Camberwick Green Review

Hop To

by Simon Crust Jun 6, 2006 at 12:00 AM

    I've had a rather nasty cold recently; but now I'm all old and grown up (yeah right!) I have to look after myself. There are times though when illness has struck and I want to be that four year old boy, the one that got to stay home at watch the beginning of Thames Television at 9 am, waiting patiently until the kids' programmes to start. For at the time, there were only three TV channels, day time TV had yet to be fully invented, but there had always been a place for the kids' programme rather than the dedicated channels of today. There are many that I can still remember, programmes of a bygone age that bring back feelings of warmth and security. They were programmes of innocence, simple stories for a simpler age. Of course many of the programmes have made it to the 21st centaury, are now available on DVD, bought by the very same people who watched them all those years ago, but whether or not it's for their own children or themselves remains unanswered.

    Gordon Murray had a puppet company that toured theatres and clubs for many years. The story has it that during one of his performances a BBC producer (Freda Lingstrom), invited by himself, was impressed enough by his talent that she offered work operating Spotty Dog for The Woodentops (1955-57). Such was Murray's talent and ambition he soon became a producer himself and was instrumental during the formative years of the BBC Children's Department overseeing the BBC Puppet Theatre. Sensing the changing times Murray left the BBC to go it alone with his own production company, he gave up the stings in favour of the time consuming, but ultimately better looking stop motion animation. With this technique Murray made the pilot for Camberwick Green, which became a 'Watch With Mother' series in 1966. Such was its success a full series of (amazingly only) thirteen episodes was made, follow up series' of Trumpton and Chigley followed in what have affectionately become known as Trumptonshire.

    “Here is a box. A musical box. Wound up and ready to play."

    So are the words that followed a figure emerging from a slowly spinning music box; thus begins each episode of Camberwick Green, the instalment would then tell their tail. The series concentrated on these people, the jobs they did in the friendly rural community centred on the Green at Camberwick. Characters include Mickey Murphy the baker who sells delicious walnut cakes at 5 shillings each, his wife Mrs Murphy, children Paddy and Mary; Roger Varley the chimney sweep; Doctor Mopp driving his vintage car; Peter Hazel the postman; Captain Snort and the soldier boys from Pippin Fort, more often than not called out to any emergency in the village; P.C. Mcgarry on his motor bike; Farmer Bell; and of course Windy Miller. The village and the people are certainly quaint and distinctly English in nature, though like Murray himself are coming to terms with the changing world. A working windmill and chimney sweep go hand in hand police on motor bikes and battery farming. In fact the latter becoming the focus of an entire episode when Farmer Bell is unable to sell his eggs locally as the villagers prefer to by free range from Windy - vision on the future perhaps? Of course there are never any frayed tempers; everything is sorted out over a glass of cider and a good chin wag. All the stories are told by the instantly recognisable voice of Brian Cant, most of a certain age will know him instantly, his soothing voice and rhythmic tones to the tunes are enough to sleep too; there is a comfort in his voice brought about by the calm nature and idyllic setting, the show could not have existed without him.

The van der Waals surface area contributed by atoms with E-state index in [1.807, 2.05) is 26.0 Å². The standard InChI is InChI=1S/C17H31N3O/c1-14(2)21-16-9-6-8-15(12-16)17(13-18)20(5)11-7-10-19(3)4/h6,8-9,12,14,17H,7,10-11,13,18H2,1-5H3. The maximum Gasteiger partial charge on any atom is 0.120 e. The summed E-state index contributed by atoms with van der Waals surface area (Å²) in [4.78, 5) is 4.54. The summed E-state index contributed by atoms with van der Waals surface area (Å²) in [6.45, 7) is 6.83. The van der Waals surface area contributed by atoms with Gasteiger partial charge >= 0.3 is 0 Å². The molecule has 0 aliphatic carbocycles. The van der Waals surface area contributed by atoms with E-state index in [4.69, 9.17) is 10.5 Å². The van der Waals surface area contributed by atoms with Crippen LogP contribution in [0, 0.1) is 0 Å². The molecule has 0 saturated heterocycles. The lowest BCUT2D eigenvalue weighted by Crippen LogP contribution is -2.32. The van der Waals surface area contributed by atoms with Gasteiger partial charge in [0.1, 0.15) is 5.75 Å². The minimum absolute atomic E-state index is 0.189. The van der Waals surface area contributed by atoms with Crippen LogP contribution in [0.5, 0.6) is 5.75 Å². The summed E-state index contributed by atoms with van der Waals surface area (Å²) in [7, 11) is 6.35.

As a whole the series is a wonder of TV history, Murray was shrewd in his making the films in colour providing a welcome investment as the show was repeated almost endlessly for many years to come; leading many people, including myself, to assume there are more than the thirteen episodes. However, it is very much a child's' show, the repetitive nature, simple stories and endless songs are hypnotic to the younger viewers, even now, but viewed through adult eyes, even those misted with the tears of remembrance, become difficult to embrace. Taken as singular episode there is much to enjoy, the music takes you right back to your childhood, but the more that are watched the harder it becomes to enjoy, it becomes a chore, at least it did for me. The show was meant to be enjoyed over time; it is best watched that way because there can be much enjoyment. It is a testament to Murray's skill and foresight that even now the show the power to charm, it is a true classic of children's TV and deserving of its place in history as such.

    The Rundown

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